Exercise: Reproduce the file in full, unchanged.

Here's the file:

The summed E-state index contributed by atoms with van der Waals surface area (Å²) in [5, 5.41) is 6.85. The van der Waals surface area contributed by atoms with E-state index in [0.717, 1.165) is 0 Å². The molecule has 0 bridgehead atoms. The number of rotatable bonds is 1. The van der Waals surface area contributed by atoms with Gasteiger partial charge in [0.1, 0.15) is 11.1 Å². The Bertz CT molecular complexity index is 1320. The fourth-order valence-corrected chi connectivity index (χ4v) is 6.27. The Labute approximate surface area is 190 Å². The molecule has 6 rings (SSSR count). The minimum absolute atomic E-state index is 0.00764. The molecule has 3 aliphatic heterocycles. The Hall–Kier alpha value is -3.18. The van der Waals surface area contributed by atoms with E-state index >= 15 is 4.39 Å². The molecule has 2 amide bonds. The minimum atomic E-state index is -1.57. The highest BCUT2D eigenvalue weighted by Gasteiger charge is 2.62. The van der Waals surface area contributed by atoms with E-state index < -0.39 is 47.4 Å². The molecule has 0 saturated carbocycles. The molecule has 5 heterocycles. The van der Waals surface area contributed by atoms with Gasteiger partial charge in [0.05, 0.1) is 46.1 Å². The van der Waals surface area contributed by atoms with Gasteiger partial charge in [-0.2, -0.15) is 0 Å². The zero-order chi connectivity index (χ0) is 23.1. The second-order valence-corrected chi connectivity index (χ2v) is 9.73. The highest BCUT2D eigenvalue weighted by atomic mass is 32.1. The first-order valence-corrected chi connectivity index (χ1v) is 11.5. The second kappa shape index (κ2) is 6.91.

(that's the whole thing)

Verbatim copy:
The summed E-state index contributed by atoms with van der Waals surface area (Å²) in [5, 5.41) is 6.85. The van der Waals surface area contributed by atoms with E-state index in [0.717, 1.165) is 0 Å². The molecule has 0 bridgehead atoms. The number of rotatable bonds is 1. The van der Waals surface area contributed by atoms with Gasteiger partial charge in [0.1, 0.15) is 11.1 Å². The Bertz CT molecular complexity index is 1320. The fourth-order valence-corrected chi connectivity index (χ4v) is 6.27. The Labute approximate surface area is 190 Å². The molecule has 6 rings (SSSR count). The minimum absolute atomic E-state index is 0.00764. The molecule has 3 aliphatic heterocycles. The Hall–Kier alpha value is -3.18. The van der Waals surface area contributed by atoms with E-state index >= 15 is 4.39 Å². The molecule has 2 amide bonds. The minimum atomic E-state index is -1.57. The highest BCUT2D eigenvalue weighted by Gasteiger charge is 2.62. The van der Waals surface area contributed by atoms with E-state index < -0.39 is 47.4 Å². The molecule has 0 saturated carbocycles. The molecule has 5 heterocycles. The van der Waals surface area contributed by atoms with Gasteiger partial charge in [0.05, 0.1) is 46.1 Å². The van der Waals surface area contributed by atoms with Gasteiger partial charge in [-0.2, -0.15) is 0 Å². The zero-order chi connectivity index (χ0) is 23.1. The second-order valence-corrected chi connectivity index (χ2v) is 9.73. The highest BCUT2D eigenvalue weighted by atomic mass is 32.1. The first-order valence-corrected chi connectivity index (χ1v) is 11.5. The second kappa shape index (κ2) is 6.91.